Patience is the key when it comes to disrupting county lines

PATIENCE is the key when it comes to disrupting gangs which are intent on bringing drugs into Essex.

That’s the view of Detective Chief Inspector Lewis Basford who has now led Essex Police’s Serious Violence Unit for just over a year.

In that time, the countywide teams have made 344 arrests with 212 charges and seized 141 drug lines

As a result, there are now fewer County Lines – 34 – in operation across the county than ever before.

However, DCI Basford has said there is no chance of complacency creeping into his teams – in fact he believes the best is yet to come from the county’s drug officers.

He said: “What we are doing is working ‘top-down’ instead of ‘bottom up’. We are going after the people who are holding the lines – that’s where we see the biggest harm. But it does take patience; we have to bide our time a little bit.

“Only by doing that can we dismantle the lines and take drugs off the streets of Essex.”

He added: “Are drugs always going to be sold in Essex? The reality is, yes. We cannot arrest our way out of this problem. It requires so much more than that and, for us, that means case building.
“You could arrest people, bail them or release them under investigation and then begin case building but we prefer to case build before making those key arrests.”

As a result of that process, of the 170 arrests made by the Serious Violence Unit in the first three months of this year, 91 of those were remanded, which means the Crown Prosecution Service has accepted there is already enough evidence to charge an individual without them having to be bailed or released under investigation.

Mr Basford added: “What we’re now starting to see in Essex is sentences of the like of more than three years rather than 15 to 18 months.

“That’s because the evidence we are able to provide might, for example, lift defendants from one level in the sentencing guidelines to a higher one, which obviously brings with it stronger sentences.”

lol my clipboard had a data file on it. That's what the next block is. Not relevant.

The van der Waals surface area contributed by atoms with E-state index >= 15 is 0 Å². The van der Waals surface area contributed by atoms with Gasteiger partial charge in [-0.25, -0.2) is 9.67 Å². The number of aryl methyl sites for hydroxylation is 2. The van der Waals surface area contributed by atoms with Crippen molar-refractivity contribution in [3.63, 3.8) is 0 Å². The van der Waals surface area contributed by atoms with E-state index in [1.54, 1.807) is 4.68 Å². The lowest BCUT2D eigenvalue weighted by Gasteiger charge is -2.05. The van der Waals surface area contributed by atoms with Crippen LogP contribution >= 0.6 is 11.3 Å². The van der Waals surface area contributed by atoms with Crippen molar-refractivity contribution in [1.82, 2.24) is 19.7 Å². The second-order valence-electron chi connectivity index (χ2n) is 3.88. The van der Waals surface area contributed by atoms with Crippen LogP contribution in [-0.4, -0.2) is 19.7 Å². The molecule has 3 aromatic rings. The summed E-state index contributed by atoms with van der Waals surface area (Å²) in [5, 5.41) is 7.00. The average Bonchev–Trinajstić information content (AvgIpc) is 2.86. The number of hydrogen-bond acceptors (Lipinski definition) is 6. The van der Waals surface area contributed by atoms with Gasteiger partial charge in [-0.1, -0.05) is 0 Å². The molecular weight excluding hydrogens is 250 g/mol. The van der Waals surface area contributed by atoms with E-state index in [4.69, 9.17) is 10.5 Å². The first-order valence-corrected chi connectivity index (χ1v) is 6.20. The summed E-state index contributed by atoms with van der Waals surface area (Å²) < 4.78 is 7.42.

Last week, the ringleaders of an organised crime group in Harlow which supplied drugs to county lines gangs were jailed for a combined total of more than 40 years.

The operation was estimated to have earned the gang at least £500,000 which was stashed in Bitcoin or laundered through a pub ringleader Christopher Golding ran as a licensee.

The eight men had sentences handed down to them on Thursday and Friday last week.

We have also seen Jake Gregory, James Martin, William Locke and Jake Holliday jailed for a total of 30 years and three months for selling drugs in north Essex.

They processed the drugs at a house in Halstead, before putting them in glass jars and burying them in two rural locations in Colchester.

They’d then retrieve them from the hiding places to process and sell on.

During the investigation, officers found 2.5kg of drugs with an estimated street value of up to £180,000 between September and December 2019.

We also secured a jail sentence for a London drug dealer who sold heroin and cocaine in Chelmsford.

Armand Mpita was identified by officers during an investigation into the Khan drugs line between July last year and February this year.

He was arrested in February and charged with three counts of supplying heroin and four counts of supplying crack cocaine.

The 28-year-old initially denied the offences but changed his pleas to guilty at Ipswich Crown Court on Tuesday 18 May.

Mpita, of Manor Road in West Ham, London, was sentenced the same day to a total of three years and seven months and was also made subject of a Serious Crime Prevention Order, which lasts for five years after his release from prison.

However, going after the ‘top’ of the gangs doesn’t mean the drug dealing which goes on within our communities will be tolerated.

And because of our force growth programme, which has allowed us to recruit an extra 151 police officers in 2020/21, and another planned 184 this year, we have been able to create our Disruptor Teams.

They are tasked with being the local proactive teams and are there to tackle drug dealing which is affecting our communities on a daily basis.

The teams work closely with local policing teams and intelligence departments to provide an effective option in developing and acting upon community intelligence.

Indeed, although County Lines drug dealing affects many parts of Essex, what works in tackling it in Colchester may not necessarily work in Southend, or vice versa.

Mr Basford added: “With Southend, we know the gangs are using a model which requires link up with people, often youngsters, who are more local who will then be doing the dealing locally. Whereas in Colchester, it is still generally people physically bringing their product from London to the town.

“Combating them requires different tactics and we are always working on ways we can do that – some we can talk about, some we can’t.”

Looking forward, Mr Basford added: “We’re always going to be talking about suppression. Would I love to get the number of County Lines in Essex down to zero? Of course, but the nature of what we do means we are always going to find more. If you’re looking for them, as we are, then we’re going to find them.”

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